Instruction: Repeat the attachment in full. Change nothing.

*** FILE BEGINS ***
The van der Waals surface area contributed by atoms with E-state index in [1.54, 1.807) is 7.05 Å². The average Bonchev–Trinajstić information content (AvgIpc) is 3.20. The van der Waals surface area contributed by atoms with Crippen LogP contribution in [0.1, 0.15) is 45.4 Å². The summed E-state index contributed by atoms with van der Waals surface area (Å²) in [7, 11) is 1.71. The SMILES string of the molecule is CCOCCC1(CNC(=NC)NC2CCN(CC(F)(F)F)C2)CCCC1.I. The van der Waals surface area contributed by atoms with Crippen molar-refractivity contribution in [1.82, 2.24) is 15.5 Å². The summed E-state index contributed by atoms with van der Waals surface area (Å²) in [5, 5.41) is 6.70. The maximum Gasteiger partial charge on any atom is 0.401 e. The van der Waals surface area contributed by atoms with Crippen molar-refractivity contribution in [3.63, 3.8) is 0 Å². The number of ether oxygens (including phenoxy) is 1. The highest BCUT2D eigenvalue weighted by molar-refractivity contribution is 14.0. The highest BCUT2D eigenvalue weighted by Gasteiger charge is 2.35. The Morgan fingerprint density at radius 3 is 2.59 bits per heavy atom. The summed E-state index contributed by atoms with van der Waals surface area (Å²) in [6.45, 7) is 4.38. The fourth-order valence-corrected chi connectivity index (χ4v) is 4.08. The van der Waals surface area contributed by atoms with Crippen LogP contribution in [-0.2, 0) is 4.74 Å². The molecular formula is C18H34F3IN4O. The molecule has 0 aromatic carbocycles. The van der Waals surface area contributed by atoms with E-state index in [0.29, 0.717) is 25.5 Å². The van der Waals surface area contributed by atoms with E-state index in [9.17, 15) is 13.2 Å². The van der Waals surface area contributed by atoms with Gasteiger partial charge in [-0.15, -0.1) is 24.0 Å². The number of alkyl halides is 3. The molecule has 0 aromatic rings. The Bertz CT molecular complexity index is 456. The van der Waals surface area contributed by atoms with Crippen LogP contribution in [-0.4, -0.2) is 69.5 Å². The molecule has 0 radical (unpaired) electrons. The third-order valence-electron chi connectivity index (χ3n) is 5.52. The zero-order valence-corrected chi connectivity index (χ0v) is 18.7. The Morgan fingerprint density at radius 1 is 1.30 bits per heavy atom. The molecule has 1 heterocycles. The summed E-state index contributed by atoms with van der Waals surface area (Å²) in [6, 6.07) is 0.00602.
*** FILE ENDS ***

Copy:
The van der Waals surface area contributed by atoms with E-state index in [1.54, 1.807) is 7.05 Å². The average Bonchev–Trinajstić information content (AvgIpc) is 3.20. The van der Waals surface area contributed by atoms with Crippen LogP contribution in [0.1, 0.15) is 45.4 Å². The summed E-state index contributed by atoms with van der Waals surface area (Å²) in [7, 11) is 1.71. The SMILES string of the molecule is CCOCCC1(CNC(=NC)NC2CCN(CC(F)(F)F)C2)CCCC1.I. The van der Waals surface area contributed by atoms with Crippen molar-refractivity contribution in [1.82, 2.24) is 15.5 Å². The summed E-state index contributed by atoms with van der Waals surface area (Å²) in [5, 5.41) is 6.70. The maximum Gasteiger partial charge on any atom is 0.401 e. The van der Waals surface area contributed by atoms with Crippen molar-refractivity contribution in [3.63, 3.8) is 0 Å². The number of ether oxygens (including phenoxy) is 1. The highest BCUT2D eigenvalue weighted by molar-refractivity contribution is 14.0. The highest BCUT2D eigenvalue weighted by Gasteiger charge is 2.35. The Morgan fingerprint density at radius 3 is 2.59 bits per heavy atom. The summed E-state index contributed by atoms with van der Waals surface area (Å²) in [6.45, 7) is 4.38. The fourth-order valence-corrected chi connectivity index (χ4v) is 4.08. The van der Waals surface area contributed by atoms with Crippen LogP contribution in [-0.2, 0) is 4.74 Å². The molecular formula is C18H34F3IN4O. The molecule has 0 aromatic carbocycles. The van der Waals surface area contributed by atoms with E-state index in [0.29, 0.717) is 25.5 Å². The van der Waals surface area contributed by atoms with E-state index in [9.17, 15) is 13.2 Å². The van der Waals surface area contributed by atoms with Gasteiger partial charge in [-0.15, -0.1) is 24.0 Å². The number of alkyl halides is 3. The molecule has 0 aromatic rings. The Bertz CT molecular complexity index is 456. The van der Waals surface area contributed by atoms with Crippen LogP contribution in [-0.4, -0.2) is 69.5 Å². The molecule has 0 radical (unpaired) electrons. The third-order valence-electron chi connectivity index (χ3n) is 5.52. The zero-order valence-corrected chi connectivity index (χ0v) is 18.7. The Morgan fingerprint density at radius 1 is 1.30 bits per heavy atom. The molecule has 1 heterocycles. The summed E-state index contributed by atoms with van der Waals surface area (Å²) in [6, 6.07) is 0.00602.